Ellen G.K. Rubin wants to be clear — the proper title for people who create pop-up books is “paper engineer.”
As a new exhibit at the National Czech & Slovak Museum & Library illustrates, that title is well-deserved. Rubin’s favorite paper engineer, Czech artist Vojtech Kubasta, is the focus of the exhibit, which displays the wonderfully intricate books he created during his lifetime.
Rubin, who lives in Scarsdale, N.Y., wanted to share the joy she finds in the books.
“I call the paper engineers puppeteers, and they hand the strings to you the reader,” Rubin said. “It’s the interaction between the reader and the book, and it takes you a step beyond just a flat book.”
Rubin has been collecting Kubasta’s works for more than 30 years. She’s struck by just how much he created in his life.
“I call him the prolific paper wizard of Prague,” she said. “Weekly, without exaggeration, I find something new.”
Born in 1914, Kubasta died in 1992. The exhibit includes work from the entire span of his life, starting with his childhood sketchbook. Along with pop-up books, it features other art he created under the auspices of the Communist regime, which ruled the country for much of his adult life.
Artists at the time often were subject to harsh restrictions, as seen in the museum’s other current exhibit, Samizdat. Kubasta, however, received less scrutiny because he created children’s art, which was viewed as less threatening, said National Czech & Slovak Museum & Library curator Stefanie Kohn. In some of his pieces, he was able to slip in subtle jabs at the ruling ideology.
The exhibit is a nice contrast to Samizdat, she said, and is very family-friendly.
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Along with the books tucked behind glass, there are several copies children can handle and read, along with child-sized bean bag chairs.
“I think it’s just really fun for the holidays,” Kohn said. “I like all the colors and the movement. It’s not static at all.”
Rubin previously displayed a version of this exhibit at the Grolier Club in New York City. It will remain in Cedar Rapids through March 27.
She said in addition to displaying Kubasta’s work, she wants to expand awareness of pop-up books in general. A charter member of the Moveable Book Society, which has hundreds of members worldwide, she’s been collecting pop-up books for decades.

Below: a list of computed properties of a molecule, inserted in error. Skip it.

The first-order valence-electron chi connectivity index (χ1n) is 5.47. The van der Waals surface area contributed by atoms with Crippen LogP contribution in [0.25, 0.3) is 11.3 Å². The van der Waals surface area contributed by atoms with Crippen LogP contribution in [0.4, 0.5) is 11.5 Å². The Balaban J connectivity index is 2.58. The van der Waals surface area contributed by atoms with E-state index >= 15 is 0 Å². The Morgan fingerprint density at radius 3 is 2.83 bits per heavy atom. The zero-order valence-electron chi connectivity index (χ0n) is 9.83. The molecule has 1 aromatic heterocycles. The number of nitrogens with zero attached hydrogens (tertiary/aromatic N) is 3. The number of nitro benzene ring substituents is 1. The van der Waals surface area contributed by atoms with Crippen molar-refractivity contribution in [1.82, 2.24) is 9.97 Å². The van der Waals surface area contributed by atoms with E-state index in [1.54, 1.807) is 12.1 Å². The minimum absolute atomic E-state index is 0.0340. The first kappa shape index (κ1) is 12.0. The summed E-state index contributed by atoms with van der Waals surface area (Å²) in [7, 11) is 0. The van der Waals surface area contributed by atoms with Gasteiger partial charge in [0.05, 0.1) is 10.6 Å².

“A successful pop-up is one that enhances the story or enables you to understand the illustration better,” she said. “If a picture is worth 1,000 words, a pop-up is worth a million.”
Pop-ups were popularized in the United States in the 1970s after American entrepreneur Waldo Hunt was inspired by Kubasta’s work. Hunt’s company created a series of children’s books for Random House, followed by work for the Hallmark company.
But the art form actually is much older. Rubin recently found a pop-up book from the 12th century. Those older pop-up books were aimed at adults, rather than children. They helped illustrate astronomy, mathematics and architecture texts. There was even pop-up erotica.
Every pop-up book or greeting card, even today, is at least partly handmade, Rubin said.
“There’s not a machine that can make a pop-up book. Every single book has passed through human hands.”
For her, that’s part of the appeal.
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“It embellishes the ‘wow’ effect. You open the book, and it stands 13 inches high, and people say, ‘Wow,’ they just can’t help themselves,” she said. “We also call it the smile effect.”
Make It Pop! workshop
• What: A hands-on exploration of simple pop-up paper engineering with Emily Martin of The Naughty Dog Press and the University of Iowa Center for the Book. Attendees will learn an assortment of tricks and techniques for creating pop-up cards and will leave with a selection of pop-up creations. For ages 14 and up. Materials included in price of workshop.
• When: 1 to 3 p.m. Jan. 30
• Where: National Czech & Slovak Museum & Library, 1400 Inspiration Place SW, Cedar Rapids
• Cost: $12 for members, $15 general public